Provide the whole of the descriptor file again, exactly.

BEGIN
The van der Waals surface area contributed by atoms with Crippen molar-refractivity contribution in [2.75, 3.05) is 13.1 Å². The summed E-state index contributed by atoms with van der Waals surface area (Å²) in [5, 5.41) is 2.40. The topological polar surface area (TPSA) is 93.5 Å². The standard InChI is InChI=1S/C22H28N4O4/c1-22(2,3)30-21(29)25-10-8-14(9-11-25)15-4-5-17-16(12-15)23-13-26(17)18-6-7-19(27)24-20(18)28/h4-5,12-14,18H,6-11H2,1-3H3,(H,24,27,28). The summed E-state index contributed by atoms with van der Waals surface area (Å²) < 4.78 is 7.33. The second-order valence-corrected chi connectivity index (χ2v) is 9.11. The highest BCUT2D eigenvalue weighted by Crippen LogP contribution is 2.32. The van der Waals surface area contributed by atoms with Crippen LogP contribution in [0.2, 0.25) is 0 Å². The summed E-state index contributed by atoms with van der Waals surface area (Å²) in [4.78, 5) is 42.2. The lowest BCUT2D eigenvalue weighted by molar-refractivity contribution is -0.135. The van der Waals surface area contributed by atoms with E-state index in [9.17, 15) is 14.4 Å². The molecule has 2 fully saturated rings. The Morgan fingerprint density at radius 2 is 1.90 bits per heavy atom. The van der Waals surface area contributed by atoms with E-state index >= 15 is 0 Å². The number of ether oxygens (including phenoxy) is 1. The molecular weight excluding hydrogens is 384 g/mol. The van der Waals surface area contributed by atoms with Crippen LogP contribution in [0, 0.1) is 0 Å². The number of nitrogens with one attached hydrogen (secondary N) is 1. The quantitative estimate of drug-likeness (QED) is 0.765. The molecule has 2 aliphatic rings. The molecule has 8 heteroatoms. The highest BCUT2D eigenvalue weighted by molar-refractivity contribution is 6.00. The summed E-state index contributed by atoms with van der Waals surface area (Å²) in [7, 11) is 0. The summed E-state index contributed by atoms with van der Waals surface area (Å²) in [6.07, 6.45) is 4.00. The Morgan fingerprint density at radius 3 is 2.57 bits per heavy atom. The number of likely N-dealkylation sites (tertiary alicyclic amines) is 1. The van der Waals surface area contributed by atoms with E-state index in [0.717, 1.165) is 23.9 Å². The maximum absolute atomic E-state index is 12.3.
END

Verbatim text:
The van der Waals surface area contributed by atoms with Crippen molar-refractivity contribution in [2.75, 3.05) is 13.1 Å². The summed E-state index contributed by atoms with van der Waals surface area (Å²) in [5, 5.41) is 2.40. The topological polar surface area (TPSA) is 93.5 Å². The standard InChI is InChI=1S/C22H28N4O4/c1-22(2,3)30-21(29)25-10-8-14(9-11-25)15-4-5-17-16(12-15)23-13-26(17)18-6-7-19(27)24-20(18)28/h4-5,12-14,18H,6-11H2,1-3H3,(H,24,27,28). The summed E-state index contributed by atoms with van der Waals surface area (Å²) < 4.78 is 7.33. The second-order valence-corrected chi connectivity index (χ2v) is 9.11. The highest BCUT2D eigenvalue weighted by Crippen LogP contribution is 2.32. The van der Waals surface area contributed by atoms with Crippen LogP contribution in [0.2, 0.25) is 0 Å². The summed E-state index contributed by atoms with van der Waals surface area (Å²) in [4.78, 5) is 42.2. The lowest BCUT2D eigenvalue weighted by molar-refractivity contribution is -0.135. The van der Waals surface area contributed by atoms with E-state index in [9.17, 15) is 14.4 Å². The molecule has 2 fully saturated rings. The Morgan fingerprint density at radius 2 is 1.90 bits per heavy atom. The van der Waals surface area contributed by atoms with E-state index >= 15 is 0 Å². The number of ether oxygens (including phenoxy) is 1. The molecular weight excluding hydrogens is 384 g/mol. The van der Waals surface area contributed by atoms with Crippen LogP contribution in [0, 0.1) is 0 Å². The number of nitrogens with one attached hydrogen (secondary N) is 1. The quantitative estimate of drug-likeness (QED) is 0.765. The molecule has 2 aliphatic rings. The molecule has 8 heteroatoms. The highest BCUT2D eigenvalue weighted by molar-refractivity contribution is 6.00. The summed E-state index contributed by atoms with van der Waals surface area (Å²) in [7, 11) is 0. The summed E-state index contributed by atoms with van der Waals surface area (Å²) in [6.07, 6.45) is 4.00. The Morgan fingerprint density at radius 3 is 2.57 bits per heavy atom. The number of likely N-dealkylation sites (tertiary alicyclic amines) is 1. The van der Waals surface area contributed by atoms with E-state index in [0.717, 1.165) is 23.9 Å². The maximum absolute atomic E-state index is 12.3.